The only local fish are gigantic sea monsters that ravage the towns along the shore constantly. Either they're moving away (not likely) or they're going to learn how to combat/control these beasts. if they figure out how to "break" the sea monsters and then how to ride on them, we're got another form of transport AND a new weapon in the fight against other countries. MAYBE they were just going to trade with those countries but when the monsters that are only in their area are first seen, they will quickly realize that trading has less advantages than simply taking. "But Jim, why?"

Because history tells us that most often humans believe in conquest over negotiation, especially in primitive cultures. Mind you, as author you are god of your new world and you can change that any way you'd like.

Okay, so now we have a culture that a) owns the seas, B) is in the mood to conquer, and c) really feels pretty good about being in charge of the world at large, or at least the areas around the sea. What happens when they try to go inland?

They try the rivers, but those sea monsters they ride here and there aren't very good at traveling up through the shallow spots and they haven't evolved legs yet, so that's an issue.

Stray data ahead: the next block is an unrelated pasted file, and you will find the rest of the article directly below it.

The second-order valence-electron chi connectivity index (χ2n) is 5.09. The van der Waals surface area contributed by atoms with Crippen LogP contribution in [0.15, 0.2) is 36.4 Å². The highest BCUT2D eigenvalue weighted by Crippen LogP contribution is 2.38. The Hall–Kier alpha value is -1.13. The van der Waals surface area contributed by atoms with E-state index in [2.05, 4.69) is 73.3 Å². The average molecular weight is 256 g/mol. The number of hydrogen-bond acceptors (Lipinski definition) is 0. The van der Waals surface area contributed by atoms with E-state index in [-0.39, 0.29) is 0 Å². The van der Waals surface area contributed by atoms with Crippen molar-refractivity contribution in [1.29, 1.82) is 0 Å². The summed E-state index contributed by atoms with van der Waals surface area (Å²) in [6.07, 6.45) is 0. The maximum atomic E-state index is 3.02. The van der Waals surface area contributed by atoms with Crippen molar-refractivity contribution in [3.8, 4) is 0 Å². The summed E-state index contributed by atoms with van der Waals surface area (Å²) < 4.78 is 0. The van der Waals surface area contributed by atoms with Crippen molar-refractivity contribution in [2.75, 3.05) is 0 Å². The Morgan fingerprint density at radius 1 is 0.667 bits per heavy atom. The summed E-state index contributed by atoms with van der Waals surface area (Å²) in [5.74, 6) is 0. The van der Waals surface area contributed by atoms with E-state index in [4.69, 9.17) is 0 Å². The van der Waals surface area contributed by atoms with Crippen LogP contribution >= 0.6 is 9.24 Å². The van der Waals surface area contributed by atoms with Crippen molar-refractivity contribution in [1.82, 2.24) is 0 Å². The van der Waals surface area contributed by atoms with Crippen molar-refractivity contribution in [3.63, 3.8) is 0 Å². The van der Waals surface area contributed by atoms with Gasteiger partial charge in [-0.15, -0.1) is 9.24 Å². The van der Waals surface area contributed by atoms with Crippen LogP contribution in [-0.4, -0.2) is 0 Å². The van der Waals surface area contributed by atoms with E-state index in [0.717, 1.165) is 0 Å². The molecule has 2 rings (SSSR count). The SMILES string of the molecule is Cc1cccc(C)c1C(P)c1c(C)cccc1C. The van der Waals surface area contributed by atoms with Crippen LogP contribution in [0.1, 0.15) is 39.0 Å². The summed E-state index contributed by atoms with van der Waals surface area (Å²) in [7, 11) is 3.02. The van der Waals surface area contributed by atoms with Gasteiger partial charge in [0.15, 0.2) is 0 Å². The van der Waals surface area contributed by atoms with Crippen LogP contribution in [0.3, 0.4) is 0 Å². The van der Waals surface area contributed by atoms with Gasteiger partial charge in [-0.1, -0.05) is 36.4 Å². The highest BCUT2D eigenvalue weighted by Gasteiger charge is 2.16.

Now, at the same time, there's a group of people in the highlands who've learned to ride and domesticate massive bearlike things that we'll just call bears for this note. they, too, have mastered riding great beasts and have taken advantage of this to basically rule over everything around them.

They do NOT have a problem riding into the lowlands and taking over as much as they can and the poor slobs in the lowlands are only prepared for monsters from the sea, so there's a new challenge here. Bears versus sea monsters. Both sides have distinct advantages.

Historically speaking we can find analogs for both of these scenarios. Those with ships versus those without. Heck we can take a look at large land dwelling creatures like elephants, and the people who figured out how to make them weapons of war, and see another possibility. Bears the size of elephants, with big damn claws, mean teeth and thick fur that can deflect many spears, etc. Suddenly this fight has a different outcome.

We have a long history in this world and it covers many, many diverse cultures. Any of that history can be used as an example of what MIGHT happen and a great deal of that history has barely been examined.

Want to know how gods work? Look at your history books.

Want to understand the concept of the devil or a trickster? Same answer.